It has emerged that the UK's strategically vital renewables sector will be forced to subsidise the nuclear revival, despite many critics saying that building new stations will never be economic.
nuclear power stations
On July 25, the UK Government announced its decision to follow Scotland's lead and set its own onshore wind band at 0.9 ROCS. This decision is to be welcomed, but I am concerned at London's decision to only set this band for one year, until 2014, and immediately review it, risking yet more uncertainty for the industry and potentially discouraging investors.
The biggest question at the heart of Scotland's future power supply is not about renewables, though that is where the main focus tends. Rather it is Longannet.
SCOTLAND'S 32 councils are to be given new planning advice about the siting of windfarms.
Scottish engineering company Weir Group upgraded its profit forecast yesterday as it reported a continuation of the progress that helped it to break into the FTSE 100 recently.
The media and politicians tend to talk more about developments in technology to generate electricity than about other energy-related issues.
One of the UK's leading business figures found out at first hand yesterday about the importance to the north-east of new tax breaks for the oil and gas industry.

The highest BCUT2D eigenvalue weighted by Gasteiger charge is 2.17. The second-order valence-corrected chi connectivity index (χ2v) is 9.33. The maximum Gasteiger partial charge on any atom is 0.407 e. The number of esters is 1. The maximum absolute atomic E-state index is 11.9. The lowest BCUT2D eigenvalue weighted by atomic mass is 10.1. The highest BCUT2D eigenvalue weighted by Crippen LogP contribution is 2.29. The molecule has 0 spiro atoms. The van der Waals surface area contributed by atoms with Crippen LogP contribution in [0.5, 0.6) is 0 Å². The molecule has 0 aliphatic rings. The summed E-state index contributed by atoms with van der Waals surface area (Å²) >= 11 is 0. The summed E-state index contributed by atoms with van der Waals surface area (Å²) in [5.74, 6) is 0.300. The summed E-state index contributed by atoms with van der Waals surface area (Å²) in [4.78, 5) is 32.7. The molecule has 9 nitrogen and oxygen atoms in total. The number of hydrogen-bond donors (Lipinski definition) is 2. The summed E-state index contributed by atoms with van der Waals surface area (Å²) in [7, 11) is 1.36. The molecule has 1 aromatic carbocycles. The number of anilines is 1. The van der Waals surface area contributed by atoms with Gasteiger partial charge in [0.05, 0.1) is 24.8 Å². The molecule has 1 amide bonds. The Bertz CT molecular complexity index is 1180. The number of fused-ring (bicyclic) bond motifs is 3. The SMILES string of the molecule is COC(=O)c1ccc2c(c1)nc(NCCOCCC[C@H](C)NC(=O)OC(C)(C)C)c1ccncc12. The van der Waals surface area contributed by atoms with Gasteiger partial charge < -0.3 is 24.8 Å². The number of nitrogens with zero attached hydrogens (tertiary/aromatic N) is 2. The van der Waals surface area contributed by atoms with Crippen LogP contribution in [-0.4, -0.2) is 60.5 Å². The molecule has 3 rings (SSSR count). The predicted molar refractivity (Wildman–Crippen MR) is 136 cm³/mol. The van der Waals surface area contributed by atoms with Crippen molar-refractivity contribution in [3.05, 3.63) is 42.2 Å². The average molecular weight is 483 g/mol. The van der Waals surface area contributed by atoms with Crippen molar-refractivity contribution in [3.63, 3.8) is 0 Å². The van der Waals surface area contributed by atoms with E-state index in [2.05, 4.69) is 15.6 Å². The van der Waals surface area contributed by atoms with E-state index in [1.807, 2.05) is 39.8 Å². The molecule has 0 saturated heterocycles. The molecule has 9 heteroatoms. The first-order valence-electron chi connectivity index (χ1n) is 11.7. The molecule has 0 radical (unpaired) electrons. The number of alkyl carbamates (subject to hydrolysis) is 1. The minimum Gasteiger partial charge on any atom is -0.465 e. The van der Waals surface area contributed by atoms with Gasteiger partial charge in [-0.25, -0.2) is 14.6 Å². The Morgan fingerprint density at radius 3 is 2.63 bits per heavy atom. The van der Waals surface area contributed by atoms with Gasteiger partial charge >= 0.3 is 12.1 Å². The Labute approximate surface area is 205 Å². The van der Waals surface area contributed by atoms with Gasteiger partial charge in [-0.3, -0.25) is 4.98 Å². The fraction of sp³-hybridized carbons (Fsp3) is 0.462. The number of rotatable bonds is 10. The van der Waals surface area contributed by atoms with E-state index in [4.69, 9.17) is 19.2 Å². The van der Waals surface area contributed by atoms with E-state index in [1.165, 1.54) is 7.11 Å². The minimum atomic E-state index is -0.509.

Oil tycoon Sir Ian Wood has accused Scottish ministers of being in denial over their belief that the country's energy needs can be met from renewable sources.
I have been musing lately over how things in the electricity generation sector have changed over the past few decades and what we may end up doing in the future.
Aberdeen could become a global leader in the £3trillion green energy revolution that is under way, a UK Government minister has said.
A couple of weeks ago, I spoke at a conference in Edinburgh entitled Powering Scotland, which took a serious look at whether or not the provisions are in place to keep the lights on over the next decade or so.
A FRESH war of words broke out last night between Holyrood and Westminster over whether Scotland can survive without nuclear power.
Scotland cannot rely on renewable energy alone, and must turn to nuclear power to safeguard future electricity production, Scottish Secretary Jim Murphy claimed yesterday.
A fifth of the electricity used in Scotland came from renewable sources last year, it was revealed yesterday.
British Energy said yesterday it had received a range of proposals from several parties wishing to make a full offer for the nuclear-power firm.
LANCASTER University's marketing blurb says: "It is difficult to open a newspaper without coming across articles on global warming and energy security or an advertisement claiming 'greenness' as a reason to buy particular products or services.